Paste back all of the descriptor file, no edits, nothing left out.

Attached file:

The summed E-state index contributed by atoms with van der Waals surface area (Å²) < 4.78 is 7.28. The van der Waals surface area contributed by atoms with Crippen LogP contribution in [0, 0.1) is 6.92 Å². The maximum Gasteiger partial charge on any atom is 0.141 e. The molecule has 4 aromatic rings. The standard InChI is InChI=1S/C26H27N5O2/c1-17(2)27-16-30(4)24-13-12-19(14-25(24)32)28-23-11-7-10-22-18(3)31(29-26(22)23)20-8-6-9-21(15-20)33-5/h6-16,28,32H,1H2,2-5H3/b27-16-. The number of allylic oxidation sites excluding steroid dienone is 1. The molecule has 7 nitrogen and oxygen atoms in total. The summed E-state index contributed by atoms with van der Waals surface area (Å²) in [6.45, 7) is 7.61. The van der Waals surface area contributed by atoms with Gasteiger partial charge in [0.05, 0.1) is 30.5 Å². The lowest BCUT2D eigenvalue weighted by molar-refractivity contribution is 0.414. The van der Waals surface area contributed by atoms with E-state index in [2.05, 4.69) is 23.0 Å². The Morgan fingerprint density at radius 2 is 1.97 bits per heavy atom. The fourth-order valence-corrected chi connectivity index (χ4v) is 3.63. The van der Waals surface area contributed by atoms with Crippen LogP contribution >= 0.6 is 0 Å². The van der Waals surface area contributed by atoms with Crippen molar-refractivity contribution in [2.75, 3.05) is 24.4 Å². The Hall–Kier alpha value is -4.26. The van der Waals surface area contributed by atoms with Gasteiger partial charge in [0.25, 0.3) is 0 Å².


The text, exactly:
The summed E-state index contributed by atoms with van der Waals surface area (Å²) < 4.78 is 7.28. The van der Waals surface area contributed by atoms with Crippen LogP contribution in [0, 0.1) is 6.92 Å². The maximum Gasteiger partial charge on any atom is 0.141 e. The molecule has 4 aromatic rings. The standard InChI is InChI=1S/C26H27N5O2/c1-17(2)27-16-30(4)24-13-12-19(14-25(24)32)28-23-11-7-10-22-18(3)31(29-26(22)23)20-8-6-9-21(15-20)33-5/h6-16,28,32H,1H2,2-5H3/b27-16-. The number of allylic oxidation sites excluding steroid dienone is 1. The molecule has 7 nitrogen and oxygen atoms in total. The summed E-state index contributed by atoms with van der Waals surface area (Å²) in [6.45, 7) is 7.61. The van der Waals surface area contributed by atoms with Gasteiger partial charge in [0.05, 0.1) is 30.5 Å². The lowest BCUT2D eigenvalue weighted by molar-refractivity contribution is 0.414. The van der Waals surface area contributed by atoms with E-state index in [2.05, 4.69) is 23.0 Å². The Morgan fingerprint density at radius 2 is 1.97 bits per heavy atom. The fourth-order valence-corrected chi connectivity index (χ4v) is 3.63. The van der Waals surface area contributed by atoms with Crippen LogP contribution >= 0.6 is 0 Å². The van der Waals surface area contributed by atoms with Crippen molar-refractivity contribution in [2.75, 3.05) is 24.4 Å². The Hall–Kier alpha value is -4.26. The van der Waals surface area contributed by atoms with Gasteiger partial charge in [0.25, 0.3) is 0 Å².